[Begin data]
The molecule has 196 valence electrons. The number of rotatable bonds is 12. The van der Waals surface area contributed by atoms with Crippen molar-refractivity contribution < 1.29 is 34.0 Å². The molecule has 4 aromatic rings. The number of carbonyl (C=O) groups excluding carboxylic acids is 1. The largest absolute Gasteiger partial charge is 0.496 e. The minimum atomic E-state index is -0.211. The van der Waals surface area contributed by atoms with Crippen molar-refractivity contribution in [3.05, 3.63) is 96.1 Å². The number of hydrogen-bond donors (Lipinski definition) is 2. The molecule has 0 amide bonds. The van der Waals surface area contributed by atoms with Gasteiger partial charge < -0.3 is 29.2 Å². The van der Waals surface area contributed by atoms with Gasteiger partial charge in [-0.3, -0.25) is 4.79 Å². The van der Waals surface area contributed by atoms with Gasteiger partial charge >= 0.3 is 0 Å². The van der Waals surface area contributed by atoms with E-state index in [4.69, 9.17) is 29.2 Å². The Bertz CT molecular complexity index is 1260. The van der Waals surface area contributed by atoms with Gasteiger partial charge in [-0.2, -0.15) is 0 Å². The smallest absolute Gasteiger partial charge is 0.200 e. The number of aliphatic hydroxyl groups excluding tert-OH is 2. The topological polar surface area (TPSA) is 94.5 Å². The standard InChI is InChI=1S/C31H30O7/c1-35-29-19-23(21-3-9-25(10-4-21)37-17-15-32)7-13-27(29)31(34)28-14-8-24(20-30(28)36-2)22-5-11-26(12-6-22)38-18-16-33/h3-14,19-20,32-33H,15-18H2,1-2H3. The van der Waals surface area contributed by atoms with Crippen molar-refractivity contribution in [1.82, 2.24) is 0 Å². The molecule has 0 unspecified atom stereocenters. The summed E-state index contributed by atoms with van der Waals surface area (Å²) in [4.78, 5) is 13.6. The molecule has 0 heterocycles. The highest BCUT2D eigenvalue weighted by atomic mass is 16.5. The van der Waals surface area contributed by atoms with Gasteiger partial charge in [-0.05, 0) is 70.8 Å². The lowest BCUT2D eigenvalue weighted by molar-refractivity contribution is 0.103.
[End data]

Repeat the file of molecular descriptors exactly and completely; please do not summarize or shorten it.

The molecule has 196 valence electrons. The number of rotatable bonds is 12. The van der Waals surface area contributed by atoms with Crippen molar-refractivity contribution < 1.29 is 34.0 Å². The molecule has 4 aromatic rings. The number of carbonyl (C=O) groups excluding carboxylic acids is 1. The largest absolute Gasteiger partial charge is 0.496 e. The minimum atomic E-state index is -0.211. The van der Waals surface area contributed by atoms with Crippen molar-refractivity contribution in [3.05, 3.63) is 96.1 Å². The number of hydrogen-bond donors (Lipinski definition) is 2. The molecule has 0 amide bonds. The van der Waals surface area contributed by atoms with Gasteiger partial charge < -0.3 is 29.2 Å². The van der Waals surface area contributed by atoms with Gasteiger partial charge in [-0.3, -0.25) is 4.79 Å². The van der Waals surface area contributed by atoms with Gasteiger partial charge >= 0.3 is 0 Å². The van der Waals surface area contributed by atoms with E-state index in [4.69, 9.17) is 29.2 Å². The Bertz CT molecular complexity index is 1260. The van der Waals surface area contributed by atoms with Gasteiger partial charge in [-0.2, -0.15) is 0 Å². The smallest absolute Gasteiger partial charge is 0.200 e. The number of aliphatic hydroxyl groups excluding tert-OH is 2. The topological polar surface area (TPSA) is 94.5 Å². The standard InChI is InChI=1S/C31H30O7/c1-35-29-19-23(21-3-9-25(10-4-21)37-17-15-32)7-13-27(29)31(34)28-14-8-24(20-30(28)36-2)22-5-11-26(12-6-22)38-18-16-33/h3-14,19-20,32-33H,15-18H2,1-2H3. The van der Waals surface area contributed by atoms with Crippen molar-refractivity contribution in [1.82, 2.24) is 0 Å². The molecule has 0 unspecified atom stereocenters. The summed E-state index contributed by atoms with van der Waals surface area (Å²) in [4.78, 5) is 13.6. The molecule has 0 heterocycles. The highest BCUT2D eigenvalue weighted by atomic mass is 16.5. The van der Waals surface area contributed by atoms with Gasteiger partial charge in [-0.05, 0) is 70.8 Å². The lowest BCUT2D eigenvalue weighted by molar-refractivity contribution is 0.103.